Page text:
Speed is crucial in healthcare. After a traumatic injury, stroke, or heart attack, a medical team has a small window in which to stabilize and treat a patient to produce the best outcome. For example, the National Stroke Association emphasizes that getting medical help immediately after a stroke is the key to optimal recovery, noting that drug treatment should be administered within 3 hours.
As healthcare organizations increasingly rely on wireless technology to communicate and share data, they need faster Internet with greater bandwidth. The State of Clinical Communication & Workflow study found that 51% of healthcare providers have plans to implement smartphones as communication devices across their organization.
The healthcare industry creates unique performance challenges for the network. Large volumes of complex data need to travel rapidly across distances so patients can be treated in a timely manner. Consequently, healthcare providers need to support their technology with a high-speed fiber optic network.
Going the Distance
Healthcare organizations need to share data across locations and entities to provide optimal patient care. Initial treatment of injuries may occur in the field after an accident or a natural disaster. EMTs must communicate with doctors at the main hospital or medical center.
Frequently, healthcare is a collaborative process, requiring that members of a treatment team transmit information back and forth between departments. In some cases, a doctor may need to consult with a specialist at another hospital or even gain assistance during an operation from a surgeon hundreds of miles away.
Healthcare providers use mobile devices to extend their reach and give patients greater access to treatment. mHealth, the use of mobile devices to connect patients and doctors, can be used to make diagnoses remotely through video chats.
Wearables provide data about vital signs so doctors can track trends in heart rate, blood pressure, and blood sugar levels. Fast performance speeds enable doctors to receive timely alerts about troubling developments.
Going for Speed
None of these innovations in healthcare are possible without the ability to send medical information quickly. Healthcare providers must use real-time data to make diagnoses and treatment decisions.
A patient’s condition can change quickly after a traumatic event. An injured person may be responsive initially, but take a turn for the worse moments later.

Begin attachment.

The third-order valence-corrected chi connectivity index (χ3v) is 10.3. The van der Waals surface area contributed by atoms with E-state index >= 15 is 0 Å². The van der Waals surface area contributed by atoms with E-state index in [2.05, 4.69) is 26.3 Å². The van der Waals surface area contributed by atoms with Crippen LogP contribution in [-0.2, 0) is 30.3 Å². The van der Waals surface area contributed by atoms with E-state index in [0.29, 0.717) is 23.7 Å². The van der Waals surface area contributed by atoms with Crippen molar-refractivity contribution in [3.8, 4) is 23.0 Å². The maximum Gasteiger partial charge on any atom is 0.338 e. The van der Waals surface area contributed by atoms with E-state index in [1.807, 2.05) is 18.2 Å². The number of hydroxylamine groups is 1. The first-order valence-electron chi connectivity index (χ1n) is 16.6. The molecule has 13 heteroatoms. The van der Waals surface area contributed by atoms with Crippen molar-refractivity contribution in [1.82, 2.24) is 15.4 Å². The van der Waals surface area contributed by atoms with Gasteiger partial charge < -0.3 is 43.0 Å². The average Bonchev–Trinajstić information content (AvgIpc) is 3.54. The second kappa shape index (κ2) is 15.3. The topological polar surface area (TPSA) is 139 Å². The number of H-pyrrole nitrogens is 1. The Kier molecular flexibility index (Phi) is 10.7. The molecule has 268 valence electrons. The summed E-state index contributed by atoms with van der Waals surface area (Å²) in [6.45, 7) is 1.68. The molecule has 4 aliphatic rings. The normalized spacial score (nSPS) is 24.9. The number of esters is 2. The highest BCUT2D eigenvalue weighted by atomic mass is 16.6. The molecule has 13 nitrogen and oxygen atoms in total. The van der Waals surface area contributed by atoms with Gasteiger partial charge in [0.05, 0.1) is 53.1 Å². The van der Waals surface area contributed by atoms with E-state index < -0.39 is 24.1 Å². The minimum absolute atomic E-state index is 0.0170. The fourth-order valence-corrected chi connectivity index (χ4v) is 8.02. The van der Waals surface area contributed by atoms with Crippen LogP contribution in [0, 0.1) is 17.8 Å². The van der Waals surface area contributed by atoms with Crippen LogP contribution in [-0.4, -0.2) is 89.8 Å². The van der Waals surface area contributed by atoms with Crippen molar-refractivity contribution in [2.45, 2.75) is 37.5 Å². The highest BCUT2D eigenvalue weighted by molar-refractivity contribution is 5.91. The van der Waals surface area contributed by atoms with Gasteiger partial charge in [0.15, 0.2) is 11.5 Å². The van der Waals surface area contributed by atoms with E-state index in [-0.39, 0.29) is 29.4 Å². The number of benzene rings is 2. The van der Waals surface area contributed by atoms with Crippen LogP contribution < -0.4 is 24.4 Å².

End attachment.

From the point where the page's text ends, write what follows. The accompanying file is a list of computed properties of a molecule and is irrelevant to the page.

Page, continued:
When EMTs are in the field, they can’t afford to wait for information about a patient’s medical history. They need to know about additional risk factors, such as allergies and chronic conditions, as soon as possible. The medical team back at the hospital also relies on current information about a patient’s condition to offer the correct advice.
Too Much Information
Transmitting medical information quickly can be a challenge because of the variety and complexity of data that must be shared. Healthcare providers need to transmit unstructured data in the form of imaging scans and doctors’ notes.
Huge volumes of patient data are required to make diagnoses and treatment decisions. Necessary data could mean a patient’s entire medical history.
Healthcare providers need to achieve optimal levels of performance to analyze this complex data using advanced analytics. Artificial intelligence (AI) is being used to analyze MRIs, CT scans, X-rays, and even tissue samples. AI has the power to conduct virtual biopsies or find signs of tuberculosis in a patient’s X-ray.
Built for Speed
The demands of healthcare technology put a huge burden on the network. A high-speed, low-latency fiber optic network is up to the challenge. Fibers the width of a human hair allow data to travel at the speed of light. With fiber, huge volumes of information can be sent more quickly and efficiently than traditional networks.
When a network provider combines fiber optics with encrypted wavelength, healthcare providers gain security without sacrificing performance speed.
FirstLight is experienced at providing high-speed network services for healthcare organizations in the Northeast. We understand HIPAA compliance and have enhanced our network offerings with encrypted wavelength. Encrypted wavelength protects data in transit while maintaining low latency rates so patient data can be transmitted at lightning speeds.
Does your network operate at the speed needed for healthcare technology? Download our “Definitive Buying Guide to Network Services for Healthcare Organizations” and find out.